- Anxiety and depression: ARFID can also lead to anxiety and depression. This is because people with ARFID may feel anxious about eating certain foods, or they may feel guilty about not eating enough. Anxiety and depression can have a number of negative consequences for a person’s life, including interfering with their work, school, and relationships.
ARFID -related weight gain and weight loss
People with Avoidant/Restrictive Food Intake Disorder (ARFID) often have inadequate weight gain or weight loss. This is because they avoid certain foods or food groups, which can lead to a lack of calories and nutrients. In children, ARFID can lead to growth and development problems. In adults, it can lead to health problems, such as anemia, osteoporosis, and heart disease.
Nutritional deficiencies caused by Avoidant/Restrictive Food Intake Disorder
People with Avoidant/Restrictive Food Intake Disorder (ARFID) may have nutritional deficiencies due to their limited food intake. The specific deficiencies that affect someone with ARFID will vary depending on the foods they avoid. However, some common deficiencies include:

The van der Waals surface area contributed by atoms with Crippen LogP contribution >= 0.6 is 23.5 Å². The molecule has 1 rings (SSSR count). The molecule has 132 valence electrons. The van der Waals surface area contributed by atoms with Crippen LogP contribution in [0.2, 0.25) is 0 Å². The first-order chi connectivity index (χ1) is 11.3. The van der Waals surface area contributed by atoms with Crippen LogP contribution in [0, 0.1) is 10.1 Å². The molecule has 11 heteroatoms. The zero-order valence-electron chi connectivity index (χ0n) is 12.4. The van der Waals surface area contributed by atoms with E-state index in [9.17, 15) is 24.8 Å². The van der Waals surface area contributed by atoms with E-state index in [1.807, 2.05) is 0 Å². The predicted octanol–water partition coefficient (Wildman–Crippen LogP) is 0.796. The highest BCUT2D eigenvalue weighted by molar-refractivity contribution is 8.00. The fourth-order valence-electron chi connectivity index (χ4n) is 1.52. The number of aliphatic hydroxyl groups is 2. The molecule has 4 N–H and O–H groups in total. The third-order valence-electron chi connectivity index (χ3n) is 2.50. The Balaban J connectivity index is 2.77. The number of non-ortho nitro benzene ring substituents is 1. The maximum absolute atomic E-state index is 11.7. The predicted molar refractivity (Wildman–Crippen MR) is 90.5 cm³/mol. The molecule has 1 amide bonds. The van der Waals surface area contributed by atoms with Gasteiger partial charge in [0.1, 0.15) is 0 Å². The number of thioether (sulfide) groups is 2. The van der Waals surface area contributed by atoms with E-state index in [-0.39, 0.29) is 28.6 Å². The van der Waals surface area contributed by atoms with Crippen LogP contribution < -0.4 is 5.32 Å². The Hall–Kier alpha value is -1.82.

- Iron deficiency anemia: Iron is essential for red blood cell production. A lack of iron can lead to anemia, which can cause fatigue, shortness of breath, and pale skin.
- Vitamin B12 deficiency: Vitamin B12 is essential for nerve function and red blood cell production. A lack of vitamin B12 can lead to fatigue, numbness and tingling in the hands and feet, and problems with memory and concentration.